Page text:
It turned out that there were queues in our branches and lots of visitors. Within two days, we increased the number of employees to 60, and then—to 70 and to 90 percent. During the last three months, we were working almost with the full capacity, though reduced the number of products being sold and started to provide services that are extremely needed in crisis times. All additional things were cut off—no insurance, no sales of ecosystem products.
How did you save eighty-two billion?
We are still in the process. Firstly, we retrenched on the salaries of the management. The salaries of ordinary employees did not suffer any cuts, nor did we bring down the bonus coefficients, but we did cut the salaries of the top brass.
What about yourself?
There were no exceptions, clearly. Our managers’ payment schemes are not what you would normally expect to see in a bank. Say, the fixed component of my salary is about 15% of the overall sum. The rest are bonuses, which depend on two things: the market cap of the company and its profit. If, say, our profit this year amounts to a half of last year’s, my salary will also be halved, as will all the fixed payments. Generally speaking, if the profits go down to a half of what we earned the year before, the management’s salaries will amount to a third of what they used to be.
And they were OK with this arrangement?
Those are the rules of the game. Everyone in Sberbank knows: if the company makes money, so do they. The level of profitability depends on the actions of the management, and this in turn determines the market cap, the income of the shareholders and the dividend.
But surely the COVID pandemic is a force majeure?
We do not have a clause like that in our contracts. What this is though, is yet another area where we can make cuts. And we also cut down severely on Opex and Capex. We did not cut the investments into technology, but we did pare down supply and repairs to a bare minimum.
Was this painful for the ecosystem? Which projects were axed?
We shifted the implementation of new products to autumn, or to next year.
Is the divorce with Yandex along the same lines?
It is not a divorce. We are restructuring our shared business.
What was the bone of contention?
There was no contention!
But you’re splitting up now. What went wrong?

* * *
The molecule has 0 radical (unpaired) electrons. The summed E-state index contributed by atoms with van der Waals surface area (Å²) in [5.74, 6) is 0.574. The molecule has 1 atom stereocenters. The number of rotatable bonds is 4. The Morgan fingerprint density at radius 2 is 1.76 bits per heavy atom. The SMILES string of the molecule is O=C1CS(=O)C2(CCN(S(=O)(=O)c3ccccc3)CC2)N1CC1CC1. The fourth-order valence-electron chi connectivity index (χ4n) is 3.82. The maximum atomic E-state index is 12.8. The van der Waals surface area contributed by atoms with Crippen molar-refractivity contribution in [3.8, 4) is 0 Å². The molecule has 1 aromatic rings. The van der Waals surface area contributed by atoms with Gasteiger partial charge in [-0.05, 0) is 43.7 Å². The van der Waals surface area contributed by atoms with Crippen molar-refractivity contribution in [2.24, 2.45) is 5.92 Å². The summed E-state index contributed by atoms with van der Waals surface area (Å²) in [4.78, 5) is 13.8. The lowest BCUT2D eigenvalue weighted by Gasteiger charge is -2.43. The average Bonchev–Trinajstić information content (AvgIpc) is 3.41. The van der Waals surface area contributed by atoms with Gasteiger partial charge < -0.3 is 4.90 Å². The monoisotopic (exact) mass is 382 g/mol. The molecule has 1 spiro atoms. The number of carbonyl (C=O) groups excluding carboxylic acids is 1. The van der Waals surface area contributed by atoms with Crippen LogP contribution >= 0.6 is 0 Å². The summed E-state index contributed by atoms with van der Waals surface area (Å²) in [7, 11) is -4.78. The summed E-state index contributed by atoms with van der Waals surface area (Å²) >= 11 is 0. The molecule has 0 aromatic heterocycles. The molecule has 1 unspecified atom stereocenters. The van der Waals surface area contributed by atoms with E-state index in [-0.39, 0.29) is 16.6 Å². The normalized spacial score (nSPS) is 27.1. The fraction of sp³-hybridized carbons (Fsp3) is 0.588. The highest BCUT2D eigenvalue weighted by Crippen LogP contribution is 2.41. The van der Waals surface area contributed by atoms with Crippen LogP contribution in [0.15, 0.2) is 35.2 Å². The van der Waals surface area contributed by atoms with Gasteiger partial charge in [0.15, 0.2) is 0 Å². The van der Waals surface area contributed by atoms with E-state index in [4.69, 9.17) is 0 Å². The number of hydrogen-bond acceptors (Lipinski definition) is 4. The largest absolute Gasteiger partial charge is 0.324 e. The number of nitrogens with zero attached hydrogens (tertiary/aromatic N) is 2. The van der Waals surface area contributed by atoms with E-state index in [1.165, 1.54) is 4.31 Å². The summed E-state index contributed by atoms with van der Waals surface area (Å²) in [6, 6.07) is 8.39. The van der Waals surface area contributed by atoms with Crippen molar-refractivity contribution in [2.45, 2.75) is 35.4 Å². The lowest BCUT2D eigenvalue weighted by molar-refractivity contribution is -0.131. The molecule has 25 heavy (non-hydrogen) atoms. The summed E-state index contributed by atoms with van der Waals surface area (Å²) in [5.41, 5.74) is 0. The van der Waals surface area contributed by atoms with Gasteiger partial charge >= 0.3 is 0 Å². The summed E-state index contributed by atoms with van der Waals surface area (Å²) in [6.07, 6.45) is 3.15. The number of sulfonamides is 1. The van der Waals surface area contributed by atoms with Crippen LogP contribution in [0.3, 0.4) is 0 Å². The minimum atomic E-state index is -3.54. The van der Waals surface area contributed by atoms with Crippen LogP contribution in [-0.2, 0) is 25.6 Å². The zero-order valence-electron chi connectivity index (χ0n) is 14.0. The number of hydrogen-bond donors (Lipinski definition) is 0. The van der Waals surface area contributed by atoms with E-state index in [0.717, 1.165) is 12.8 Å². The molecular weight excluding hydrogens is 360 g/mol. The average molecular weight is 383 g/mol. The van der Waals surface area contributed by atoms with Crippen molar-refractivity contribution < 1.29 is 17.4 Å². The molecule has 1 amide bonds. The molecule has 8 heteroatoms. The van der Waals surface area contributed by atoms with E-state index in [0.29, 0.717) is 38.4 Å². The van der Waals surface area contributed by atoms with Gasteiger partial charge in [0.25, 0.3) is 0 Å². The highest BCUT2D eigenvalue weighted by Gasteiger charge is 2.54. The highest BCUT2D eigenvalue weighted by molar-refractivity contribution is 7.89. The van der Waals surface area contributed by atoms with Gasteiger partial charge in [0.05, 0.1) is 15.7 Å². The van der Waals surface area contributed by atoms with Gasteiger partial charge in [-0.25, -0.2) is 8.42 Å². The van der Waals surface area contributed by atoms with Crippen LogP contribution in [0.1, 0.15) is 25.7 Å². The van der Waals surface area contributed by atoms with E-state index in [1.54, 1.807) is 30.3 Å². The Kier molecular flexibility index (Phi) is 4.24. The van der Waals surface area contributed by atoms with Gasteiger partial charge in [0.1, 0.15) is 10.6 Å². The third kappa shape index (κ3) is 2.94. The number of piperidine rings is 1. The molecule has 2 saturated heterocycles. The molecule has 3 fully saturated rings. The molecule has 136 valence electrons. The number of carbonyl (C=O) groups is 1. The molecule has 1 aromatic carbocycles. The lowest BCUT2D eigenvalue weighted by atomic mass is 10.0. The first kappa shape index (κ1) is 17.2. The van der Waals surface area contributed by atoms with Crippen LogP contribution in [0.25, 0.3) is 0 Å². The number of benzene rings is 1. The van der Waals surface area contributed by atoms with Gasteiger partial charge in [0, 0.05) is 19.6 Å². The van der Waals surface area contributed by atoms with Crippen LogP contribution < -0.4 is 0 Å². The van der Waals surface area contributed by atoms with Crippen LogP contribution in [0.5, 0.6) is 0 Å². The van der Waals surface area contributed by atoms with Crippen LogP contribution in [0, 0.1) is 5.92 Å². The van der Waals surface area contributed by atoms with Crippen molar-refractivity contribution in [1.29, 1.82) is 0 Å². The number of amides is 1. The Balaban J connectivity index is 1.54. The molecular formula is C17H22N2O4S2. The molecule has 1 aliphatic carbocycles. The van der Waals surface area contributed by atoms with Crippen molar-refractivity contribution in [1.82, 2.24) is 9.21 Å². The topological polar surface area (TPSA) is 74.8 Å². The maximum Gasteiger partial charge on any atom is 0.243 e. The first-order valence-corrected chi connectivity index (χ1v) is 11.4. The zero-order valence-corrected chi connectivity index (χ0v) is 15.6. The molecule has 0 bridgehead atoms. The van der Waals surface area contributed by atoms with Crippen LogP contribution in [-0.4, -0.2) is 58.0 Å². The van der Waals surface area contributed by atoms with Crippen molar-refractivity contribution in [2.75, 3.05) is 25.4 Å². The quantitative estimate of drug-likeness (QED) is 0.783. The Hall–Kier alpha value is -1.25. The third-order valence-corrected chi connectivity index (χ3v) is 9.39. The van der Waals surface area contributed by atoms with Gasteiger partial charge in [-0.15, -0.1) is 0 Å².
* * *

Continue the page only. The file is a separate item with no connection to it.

Nothing was wrong. You have to look objectively at how the joint projects have been developing. Yandex.Money is seven years old now. It has grown in capitalisation many times over and it will definitely remain in the Sber system. The company has a lot of cash on its balance. They are fine. Also, Yandex.Market has made much headway during the crisis. Their management is, on the whole, quite good. I would not say there is any contention, we keep up good relations.
Experts have been saying for some time that you were choking each other off.
– There is some truth to that, yes. The ecosystems are in severe competition against each other, and that makes things difficult. There were objective reasons that compelled us to think about how we should solve this. We have been working on it for the last year and have arrived at a mutually satisfactory solution.
Who is the decision-maker in Sberbank? Is your word Gospel? Who has the right of veto? The bank has so many wildly different projects, who makes all the decisions?
There is no voluntarism in Sber. We adhere to planned development and we work out the strategy in advance, which is a long, fiddly and even torturous job. Every business line contributes to drawing up the strategy. And then we stick to it closely.
What is your planning horizon?
We used to have five-years strategies. But such long-term planning is virtually impossible today. Now we operate within three-year ranges. We are now finishing the strategy for 2017-2020, and we are about to approve the strategy for 2020-2023.
Has everything gone according to plan?
As we say, execution is our prayer. We try to do all we have been meaning to do. We have not as yet summed up this year’s achievements (we are going to do it in December), but I think on the whole we have met or even moved beyond the overwhelming majority of our targets. The one parameter we are definitely failing is the net profit, as I have already mentioned.
What about the dividends to the public purse?
They will be paid. The management will decide on the amount in August and suggest it to the board of directors. In September, the shareholder meeting will give its final approval. We are confident about the future and we will definitely pay good dividends. We are passing through the crisis fairly safely and we are very grateful to President Putin and the country’s government for allowing us to put back the decision to autumn, so that we can take our bearings in the post-pandemic landscape. We are optimistic as yet. And I must say that we are honoured to pay a high dividend. It is our mission, a part of our corporate culture. Sberbank is Russia’s largest dividend-paying company: before the crisis it was fifty percent of our net profit, which is about RUB 430 billion. We understand that the money will turn into the salaries of the doctors who have been treating us during the pandemic, of the teachers who teach our children. This is not empty rhetoric for us, this is the way we live.